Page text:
One of the highlights of the exhibition is Untitled (1972): originally presented at Sonnabend Gallery in New York on the occasion of Kounellis’s first solo show in the United States in 1972, it is displayed at the Walker for the first time in fifty years. Two human scale metal boxes, placed next to one another, constitute the stage for a musical performance. In one box, partially covered by a curtain, Kounellis stood motionless, impersonating the Greek god Apollo through the plaster mask that he was holding; in the other, American flutist Jon Gibson played a short excerpt by Mozart on repeat. The musical fragment engages with a circular and recurring temporality that emphasizes the ephemeral and fleeting nature of sound. The artist adopted the divine persona in several performances, including in a video presented in the exhibition (Untitled, 1973), in which he similarly appears impersonating Apollo while holding an oil lamp, a reference to the Enlightenment. Produced by the Florence-based experimental video art studio art/tapes/22, Untitled emulates, through its frontal perspective and the fixity of the image, a painting. Or rather, a living painting, following the tradition of the tableau vivant, as examined in the catalogue by de Bellis who underlines how this device “cites the past but also absorbs it into the present” (46).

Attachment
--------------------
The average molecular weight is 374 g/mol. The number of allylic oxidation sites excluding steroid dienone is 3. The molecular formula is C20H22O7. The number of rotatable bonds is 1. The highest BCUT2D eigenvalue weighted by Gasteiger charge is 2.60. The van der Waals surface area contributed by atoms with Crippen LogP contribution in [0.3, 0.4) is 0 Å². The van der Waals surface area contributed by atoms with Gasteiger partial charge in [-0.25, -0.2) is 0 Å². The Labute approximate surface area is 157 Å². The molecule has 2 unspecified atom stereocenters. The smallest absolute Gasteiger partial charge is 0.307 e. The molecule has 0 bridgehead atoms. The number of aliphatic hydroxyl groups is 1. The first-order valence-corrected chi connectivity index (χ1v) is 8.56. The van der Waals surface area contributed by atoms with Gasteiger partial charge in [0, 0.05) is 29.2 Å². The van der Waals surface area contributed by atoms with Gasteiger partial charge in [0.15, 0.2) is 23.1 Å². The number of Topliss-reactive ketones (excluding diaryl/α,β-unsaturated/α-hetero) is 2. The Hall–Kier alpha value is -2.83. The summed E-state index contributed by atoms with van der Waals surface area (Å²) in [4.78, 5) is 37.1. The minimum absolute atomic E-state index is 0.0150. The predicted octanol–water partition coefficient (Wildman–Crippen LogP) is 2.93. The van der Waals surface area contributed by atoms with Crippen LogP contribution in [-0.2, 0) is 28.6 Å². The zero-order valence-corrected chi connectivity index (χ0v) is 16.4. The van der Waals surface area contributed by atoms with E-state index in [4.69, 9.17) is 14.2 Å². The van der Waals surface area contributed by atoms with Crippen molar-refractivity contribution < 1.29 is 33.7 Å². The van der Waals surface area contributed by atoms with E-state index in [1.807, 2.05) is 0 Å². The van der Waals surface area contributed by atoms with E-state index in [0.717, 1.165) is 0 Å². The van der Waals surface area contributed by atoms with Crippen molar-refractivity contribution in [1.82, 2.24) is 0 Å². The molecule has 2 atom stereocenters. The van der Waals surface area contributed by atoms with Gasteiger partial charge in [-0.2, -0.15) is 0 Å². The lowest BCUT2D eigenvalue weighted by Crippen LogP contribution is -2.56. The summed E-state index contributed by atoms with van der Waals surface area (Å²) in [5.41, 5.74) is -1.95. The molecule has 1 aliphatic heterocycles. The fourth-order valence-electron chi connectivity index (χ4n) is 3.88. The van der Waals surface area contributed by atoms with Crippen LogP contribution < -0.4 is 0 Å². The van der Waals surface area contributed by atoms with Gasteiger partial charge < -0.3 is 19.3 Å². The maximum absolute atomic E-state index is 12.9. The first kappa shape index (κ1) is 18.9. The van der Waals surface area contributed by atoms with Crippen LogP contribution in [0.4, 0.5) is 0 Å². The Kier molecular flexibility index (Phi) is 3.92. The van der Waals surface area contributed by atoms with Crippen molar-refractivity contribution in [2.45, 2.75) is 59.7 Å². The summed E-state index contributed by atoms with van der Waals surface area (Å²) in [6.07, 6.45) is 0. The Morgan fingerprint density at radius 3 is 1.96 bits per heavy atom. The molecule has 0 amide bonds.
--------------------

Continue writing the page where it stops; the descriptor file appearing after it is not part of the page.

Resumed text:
The work, now part of the Sonnabend Collection Foundation, was reenacted live by two performers only on the opening night, remaining empty and silent for the rest of the exhibition. This curatorial choice was in contrast with previous presentations of Kounellis’s actions within an exhibition setting, such that as at Fondazione Prada (Venice, 2019) and the Museum of Modern Art (New York, 2013), where performances were scheduled at specific moments, as well as for the show Entrare nell’opera. Processes and Performative Attitudes in Arte Povera, which was specifically devoted to live actions.2 Though it might appear a missed opportunity, the decision to not engage with Kounellis’s exploration of performance is related to the artist’s passing in 2017, an unforeseen event that led de Bellis to opt for a more conventional retrospective reading, thus putting aside the original plan which envisioned a show specifically focused on live actions (38). A similar curatorial approach was adopted in Jannis Kounellis: A Retrospective, held at the Museum of Contemporary Art Chicago in 1986, the last display of the artist’s oeuvre in the United States before the exhibition at the Walker, and the recent solo show at Fondazione Prada in 2019.3 The exhibition in Minneapolis largely differs, however, from both of these precedents. Despite presenting some works previously included in the 1986 show, Jannis Kounellis in Six Acts does not expand throughout the urban fabric of the city using large scale installations as occurred in Chicago, while in comparison to the show in Venice, the one at the Walker includes different and lesser-known works that are more ambitious in scale, as well as deeply connected to the country in which they are displayed.